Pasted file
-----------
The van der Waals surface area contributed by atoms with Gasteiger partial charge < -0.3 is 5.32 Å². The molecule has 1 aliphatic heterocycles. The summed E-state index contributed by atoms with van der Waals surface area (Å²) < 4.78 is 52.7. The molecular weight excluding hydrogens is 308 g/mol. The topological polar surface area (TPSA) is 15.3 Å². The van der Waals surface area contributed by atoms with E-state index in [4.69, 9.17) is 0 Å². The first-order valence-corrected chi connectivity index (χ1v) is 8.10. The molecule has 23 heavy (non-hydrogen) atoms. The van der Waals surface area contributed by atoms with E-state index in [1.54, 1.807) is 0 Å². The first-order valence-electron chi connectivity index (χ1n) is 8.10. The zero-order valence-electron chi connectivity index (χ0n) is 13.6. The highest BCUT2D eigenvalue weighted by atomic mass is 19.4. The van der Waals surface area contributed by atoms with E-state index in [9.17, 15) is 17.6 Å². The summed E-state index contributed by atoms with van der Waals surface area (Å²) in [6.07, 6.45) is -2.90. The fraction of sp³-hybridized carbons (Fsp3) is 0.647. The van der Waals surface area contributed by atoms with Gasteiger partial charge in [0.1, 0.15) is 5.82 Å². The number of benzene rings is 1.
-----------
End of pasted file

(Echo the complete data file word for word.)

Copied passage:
The van der Waals surface area contributed by atoms with Gasteiger partial charge < -0.3 is 5.32 Å². The molecule has 1 aliphatic heterocycles. The summed E-state index contributed by atoms with van der Waals surface area (Å²) < 4.78 is 52.7. The molecular weight excluding hydrogens is 308 g/mol. The topological polar surface area (TPSA) is 15.3 Å². The van der Waals surface area contributed by atoms with E-state index in [4.69, 9.17) is 0 Å². The first-order valence-corrected chi connectivity index (χ1v) is 8.10. The molecule has 23 heavy (non-hydrogen) atoms. The van der Waals surface area contributed by atoms with E-state index in [1.54, 1.807) is 0 Å². The first-order valence-electron chi connectivity index (χ1n) is 8.10. The zero-order valence-electron chi connectivity index (χ0n) is 13.6. The highest BCUT2D eigenvalue weighted by atomic mass is 19.4. The van der Waals surface area contributed by atoms with E-state index in [9.17, 15) is 17.6 Å². The summed E-state index contributed by atoms with van der Waals surface area (Å²) in [6.07, 6.45) is -2.90. The fraction of sp³-hybridized carbons (Fsp3) is 0.647. The van der Waals surface area contributed by atoms with Gasteiger partial charge in [0.1, 0.15) is 5.82 Å². The number of benzene rings is 1.